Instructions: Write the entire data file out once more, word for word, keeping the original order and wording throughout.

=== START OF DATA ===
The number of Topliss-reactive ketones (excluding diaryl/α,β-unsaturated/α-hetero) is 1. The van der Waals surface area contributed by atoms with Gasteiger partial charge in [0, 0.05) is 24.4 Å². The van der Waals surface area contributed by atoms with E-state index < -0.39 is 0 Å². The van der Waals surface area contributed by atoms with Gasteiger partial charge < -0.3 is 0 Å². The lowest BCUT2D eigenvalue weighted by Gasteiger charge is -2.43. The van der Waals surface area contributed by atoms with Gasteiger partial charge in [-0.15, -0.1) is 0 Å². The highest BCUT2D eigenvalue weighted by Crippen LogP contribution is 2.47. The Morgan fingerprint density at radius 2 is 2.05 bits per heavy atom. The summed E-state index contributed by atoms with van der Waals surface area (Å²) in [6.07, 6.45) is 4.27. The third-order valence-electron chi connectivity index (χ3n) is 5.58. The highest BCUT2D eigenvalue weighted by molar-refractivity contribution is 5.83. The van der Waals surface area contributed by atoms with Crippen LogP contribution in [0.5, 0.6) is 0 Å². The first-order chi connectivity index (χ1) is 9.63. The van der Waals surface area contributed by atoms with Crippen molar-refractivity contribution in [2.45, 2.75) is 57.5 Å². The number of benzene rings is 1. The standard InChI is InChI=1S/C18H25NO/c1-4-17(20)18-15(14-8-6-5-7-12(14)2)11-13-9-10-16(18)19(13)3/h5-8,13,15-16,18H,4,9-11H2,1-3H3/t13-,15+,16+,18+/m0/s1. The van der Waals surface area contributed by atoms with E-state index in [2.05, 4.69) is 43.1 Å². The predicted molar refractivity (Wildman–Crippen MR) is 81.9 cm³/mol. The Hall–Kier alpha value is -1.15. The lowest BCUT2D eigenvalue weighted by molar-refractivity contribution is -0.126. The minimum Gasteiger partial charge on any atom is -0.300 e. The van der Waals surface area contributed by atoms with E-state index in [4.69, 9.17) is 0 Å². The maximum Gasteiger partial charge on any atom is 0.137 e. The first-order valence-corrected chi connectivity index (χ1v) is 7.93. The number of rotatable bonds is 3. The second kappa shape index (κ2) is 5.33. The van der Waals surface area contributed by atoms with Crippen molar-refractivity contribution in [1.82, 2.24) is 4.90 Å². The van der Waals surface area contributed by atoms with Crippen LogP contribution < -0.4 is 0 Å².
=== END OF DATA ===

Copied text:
The number of Topliss-reactive ketones (excluding diaryl/α,β-unsaturated/α-hetero) is 1. The van der Waals surface area contributed by atoms with Gasteiger partial charge in [0, 0.05) is 24.4 Å². The van der Waals surface area contributed by atoms with E-state index < -0.39 is 0 Å². The van der Waals surface area contributed by atoms with Gasteiger partial charge < -0.3 is 0 Å². The lowest BCUT2D eigenvalue weighted by Gasteiger charge is -2.43. The van der Waals surface area contributed by atoms with Gasteiger partial charge in [-0.15, -0.1) is 0 Å². The highest BCUT2D eigenvalue weighted by Crippen LogP contribution is 2.47. The Morgan fingerprint density at radius 2 is 2.05 bits per heavy atom. The summed E-state index contributed by atoms with van der Waals surface area (Å²) in [6.07, 6.45) is 4.27. The third-order valence-electron chi connectivity index (χ3n) is 5.58. The highest BCUT2D eigenvalue weighted by molar-refractivity contribution is 5.83. The van der Waals surface area contributed by atoms with Crippen LogP contribution in [0.5, 0.6) is 0 Å². The first-order chi connectivity index (χ1) is 9.63. The van der Waals surface area contributed by atoms with Crippen molar-refractivity contribution in [2.45, 2.75) is 57.5 Å². The number of benzene rings is 1. The standard InChI is InChI=1S/C18H25NO/c1-4-17(20)18-15(14-8-6-5-7-12(14)2)11-13-9-10-16(18)19(13)3/h5-8,13,15-16,18H,4,9-11H2,1-3H3/t13-,15+,16+,18+/m0/s1. The van der Waals surface area contributed by atoms with E-state index in [2.05, 4.69) is 43.1 Å². The predicted molar refractivity (Wildman–Crippen MR) is 81.9 cm³/mol. The Hall–Kier alpha value is -1.15. The lowest BCUT2D eigenvalue weighted by molar-refractivity contribution is -0.126. The minimum Gasteiger partial charge on any atom is -0.300 e. The van der Waals surface area contributed by atoms with E-state index in [4.69, 9.17) is 0 Å². The maximum Gasteiger partial charge on any atom is 0.137 e. The first-order valence-corrected chi connectivity index (χ1v) is 7.93. The number of rotatable bonds is 3. The second kappa shape index (κ2) is 5.33. The van der Waals surface area contributed by atoms with Crippen molar-refractivity contribution in [1.82, 2.24) is 4.90 Å². The van der Waals surface area contributed by atoms with Crippen LogP contribution < -0.4 is 0 Å².